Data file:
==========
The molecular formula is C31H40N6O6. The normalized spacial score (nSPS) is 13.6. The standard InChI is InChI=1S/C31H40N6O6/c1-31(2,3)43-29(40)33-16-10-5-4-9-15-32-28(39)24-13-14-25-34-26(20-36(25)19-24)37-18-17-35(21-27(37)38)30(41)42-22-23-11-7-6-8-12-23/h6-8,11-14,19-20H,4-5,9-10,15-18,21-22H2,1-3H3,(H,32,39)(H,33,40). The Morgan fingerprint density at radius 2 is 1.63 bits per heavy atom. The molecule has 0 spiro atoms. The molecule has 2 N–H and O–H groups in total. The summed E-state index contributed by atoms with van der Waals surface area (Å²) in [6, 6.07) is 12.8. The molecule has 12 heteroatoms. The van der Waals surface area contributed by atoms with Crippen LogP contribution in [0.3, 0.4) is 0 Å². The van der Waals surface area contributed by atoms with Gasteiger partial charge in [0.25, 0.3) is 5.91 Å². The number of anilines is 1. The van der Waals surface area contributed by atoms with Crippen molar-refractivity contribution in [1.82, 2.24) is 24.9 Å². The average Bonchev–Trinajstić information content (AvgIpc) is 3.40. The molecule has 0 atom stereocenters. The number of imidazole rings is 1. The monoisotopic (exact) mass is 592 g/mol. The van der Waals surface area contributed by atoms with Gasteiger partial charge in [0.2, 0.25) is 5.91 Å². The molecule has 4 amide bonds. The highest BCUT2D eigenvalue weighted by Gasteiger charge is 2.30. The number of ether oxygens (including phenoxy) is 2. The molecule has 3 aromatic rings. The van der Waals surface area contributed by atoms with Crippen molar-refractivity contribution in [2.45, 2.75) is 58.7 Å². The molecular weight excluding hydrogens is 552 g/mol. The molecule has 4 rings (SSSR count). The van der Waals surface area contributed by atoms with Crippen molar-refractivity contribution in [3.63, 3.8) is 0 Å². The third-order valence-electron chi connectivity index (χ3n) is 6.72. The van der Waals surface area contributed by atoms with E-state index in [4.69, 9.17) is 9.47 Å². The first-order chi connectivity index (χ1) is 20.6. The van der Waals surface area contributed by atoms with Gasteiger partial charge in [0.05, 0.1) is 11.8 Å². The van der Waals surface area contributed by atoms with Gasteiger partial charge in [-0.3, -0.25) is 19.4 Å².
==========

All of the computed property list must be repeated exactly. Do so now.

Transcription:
The molecular formula is C31H40N6O6. The normalized spacial score (nSPS) is 13.6. The standard InChI is InChI=1S/C31H40N6O6/c1-31(2,3)43-29(40)33-16-10-5-4-9-15-32-28(39)24-13-14-25-34-26(20-36(25)19-24)37-18-17-35(21-27(37)38)30(41)42-22-23-11-7-6-8-12-23/h6-8,11-14,19-20H,4-5,9-10,15-18,21-22H2,1-3H3,(H,32,39)(H,33,40). The Morgan fingerprint density at radius 2 is 1.63 bits per heavy atom. The molecule has 0 spiro atoms. The molecule has 2 N–H and O–H groups in total. The summed E-state index contributed by atoms with van der Waals surface area (Å²) in [6, 6.07) is 12.8. The molecule has 12 heteroatoms. The van der Waals surface area contributed by atoms with Crippen LogP contribution in [0.3, 0.4) is 0 Å². The van der Waals surface area contributed by atoms with Gasteiger partial charge in [0.25, 0.3) is 5.91 Å². The number of anilines is 1. The van der Waals surface area contributed by atoms with Crippen molar-refractivity contribution in [1.82, 2.24) is 24.9 Å². The average Bonchev–Trinajstić information content (AvgIpc) is 3.40. The molecule has 0 atom stereocenters. The number of imidazole rings is 1. The monoisotopic (exact) mass is 592 g/mol. The van der Waals surface area contributed by atoms with Gasteiger partial charge in [0.2, 0.25) is 5.91 Å². The molecule has 4 amide bonds. The highest BCUT2D eigenvalue weighted by Gasteiger charge is 2.30. The number of ether oxygens (including phenoxy) is 2. The molecule has 3 aromatic rings. The van der Waals surface area contributed by atoms with Crippen molar-refractivity contribution in [2.45, 2.75) is 58.7 Å². The molecular weight excluding hydrogens is 552 g/mol. The molecule has 4 rings (SSSR count). The van der Waals surface area contributed by atoms with Crippen molar-refractivity contribution in [3.63, 3.8) is 0 Å². The third-order valence-electron chi connectivity index (χ3n) is 6.72. The van der Waals surface area contributed by atoms with E-state index in [4.69, 9.17) is 9.47 Å². The first-order chi connectivity index (χ1) is 20.6. The van der Waals surface area contributed by atoms with Gasteiger partial charge in [0.05, 0.1) is 11.8 Å². The van der Waals surface area contributed by atoms with Gasteiger partial charge in [-0.3, -0.25) is 19.4 Å².